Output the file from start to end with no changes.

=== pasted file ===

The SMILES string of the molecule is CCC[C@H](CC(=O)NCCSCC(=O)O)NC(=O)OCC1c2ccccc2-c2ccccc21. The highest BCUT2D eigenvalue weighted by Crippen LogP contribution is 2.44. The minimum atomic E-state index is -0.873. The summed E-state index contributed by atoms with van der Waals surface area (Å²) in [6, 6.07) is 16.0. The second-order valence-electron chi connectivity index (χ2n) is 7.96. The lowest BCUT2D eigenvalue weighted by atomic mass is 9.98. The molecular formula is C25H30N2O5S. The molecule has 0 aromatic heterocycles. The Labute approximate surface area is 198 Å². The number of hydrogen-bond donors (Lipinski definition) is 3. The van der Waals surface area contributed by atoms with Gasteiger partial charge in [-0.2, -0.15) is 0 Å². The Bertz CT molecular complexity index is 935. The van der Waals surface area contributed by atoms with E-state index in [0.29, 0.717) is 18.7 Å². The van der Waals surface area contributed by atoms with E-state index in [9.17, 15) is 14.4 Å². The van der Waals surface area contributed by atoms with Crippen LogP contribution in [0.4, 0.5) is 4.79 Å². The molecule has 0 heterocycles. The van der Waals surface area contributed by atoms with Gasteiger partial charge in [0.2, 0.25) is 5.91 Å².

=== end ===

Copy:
The SMILES string of the molecule is CCC[C@H](CC(=O)NCCSCC(=O)O)NC(=O)OCC1c2ccccc2-c2ccccc21. The highest BCUT2D eigenvalue weighted by Crippen LogP contribution is 2.44. The minimum atomic E-state index is -0.873. The summed E-state index contributed by atoms with van der Waals surface area (Å²) in [6, 6.07) is 16.0. The second-order valence-electron chi connectivity index (χ2n) is 7.96. The lowest BCUT2D eigenvalue weighted by atomic mass is 9.98. The molecular formula is C25H30N2O5S. The molecule has 0 aromatic heterocycles. The Labute approximate surface area is 198 Å². The number of hydrogen-bond donors (Lipinski definition) is 3. The van der Waals surface area contributed by atoms with Gasteiger partial charge in [-0.2, -0.15) is 0 Å². The Bertz CT molecular complexity index is 935. The van der Waals surface area contributed by atoms with E-state index in [0.29, 0.717) is 18.7 Å². The van der Waals surface area contributed by atoms with E-state index in [9.17, 15) is 14.4 Å². The van der Waals surface area contributed by atoms with Crippen LogP contribution in [0.4, 0.5) is 4.79 Å². The molecule has 0 heterocycles. The van der Waals surface area contributed by atoms with Gasteiger partial charge in [0.2, 0.25) is 5.91 Å².